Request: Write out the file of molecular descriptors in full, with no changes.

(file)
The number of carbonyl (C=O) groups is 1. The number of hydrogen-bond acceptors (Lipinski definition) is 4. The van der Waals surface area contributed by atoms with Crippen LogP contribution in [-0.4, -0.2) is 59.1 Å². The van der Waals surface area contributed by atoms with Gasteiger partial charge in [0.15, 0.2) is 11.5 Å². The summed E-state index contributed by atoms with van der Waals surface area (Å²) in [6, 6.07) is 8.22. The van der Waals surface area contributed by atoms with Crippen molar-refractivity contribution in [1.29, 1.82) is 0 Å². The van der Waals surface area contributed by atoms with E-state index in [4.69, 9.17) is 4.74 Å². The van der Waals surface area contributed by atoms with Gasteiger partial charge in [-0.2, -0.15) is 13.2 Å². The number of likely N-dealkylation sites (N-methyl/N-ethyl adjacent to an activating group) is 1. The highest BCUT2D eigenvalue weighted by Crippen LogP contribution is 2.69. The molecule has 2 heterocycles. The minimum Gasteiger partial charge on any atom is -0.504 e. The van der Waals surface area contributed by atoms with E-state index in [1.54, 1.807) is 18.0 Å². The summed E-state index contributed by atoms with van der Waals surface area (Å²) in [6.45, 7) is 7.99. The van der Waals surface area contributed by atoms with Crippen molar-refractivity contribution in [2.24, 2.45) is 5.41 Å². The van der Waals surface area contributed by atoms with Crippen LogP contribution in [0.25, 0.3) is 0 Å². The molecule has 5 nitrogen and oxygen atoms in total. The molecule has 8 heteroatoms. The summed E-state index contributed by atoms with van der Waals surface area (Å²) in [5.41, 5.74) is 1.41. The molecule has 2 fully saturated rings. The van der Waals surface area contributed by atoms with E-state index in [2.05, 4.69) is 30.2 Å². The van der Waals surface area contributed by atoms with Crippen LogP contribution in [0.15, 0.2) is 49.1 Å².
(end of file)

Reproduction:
The number of carbonyl (C=O) groups is 1. The number of hydrogen-bond acceptors (Lipinski definition) is 4. The van der Waals surface area contributed by atoms with Crippen LogP contribution in [-0.4, -0.2) is 59.1 Å². The van der Waals surface area contributed by atoms with Gasteiger partial charge in [0.15, 0.2) is 11.5 Å². The summed E-state index contributed by atoms with van der Waals surface area (Å²) in [6, 6.07) is 8.22. The van der Waals surface area contributed by atoms with Crippen molar-refractivity contribution in [1.29, 1.82) is 0 Å². The van der Waals surface area contributed by atoms with E-state index in [4.69, 9.17) is 4.74 Å². The van der Waals surface area contributed by atoms with Gasteiger partial charge in [-0.2, -0.15) is 13.2 Å². The number of likely N-dealkylation sites (N-methyl/N-ethyl adjacent to an activating group) is 1. The highest BCUT2D eigenvalue weighted by Crippen LogP contribution is 2.69. The molecule has 2 heterocycles. The minimum Gasteiger partial charge on any atom is -0.504 e. The van der Waals surface area contributed by atoms with E-state index in [1.54, 1.807) is 18.0 Å². The summed E-state index contributed by atoms with van der Waals surface area (Å²) in [6.45, 7) is 7.99. The van der Waals surface area contributed by atoms with Crippen molar-refractivity contribution in [2.24, 2.45) is 5.41 Å². The van der Waals surface area contributed by atoms with Crippen LogP contribution in [0.25, 0.3) is 0 Å². The molecule has 5 nitrogen and oxygen atoms in total. The molecule has 8 heteroatoms. The summed E-state index contributed by atoms with van der Waals surface area (Å²) in [5.41, 5.74) is 1.41. The molecule has 2 fully saturated rings. The van der Waals surface area contributed by atoms with E-state index in [2.05, 4.69) is 30.2 Å². The van der Waals surface area contributed by atoms with Crippen LogP contribution in [0.15, 0.2) is 49.1 Å².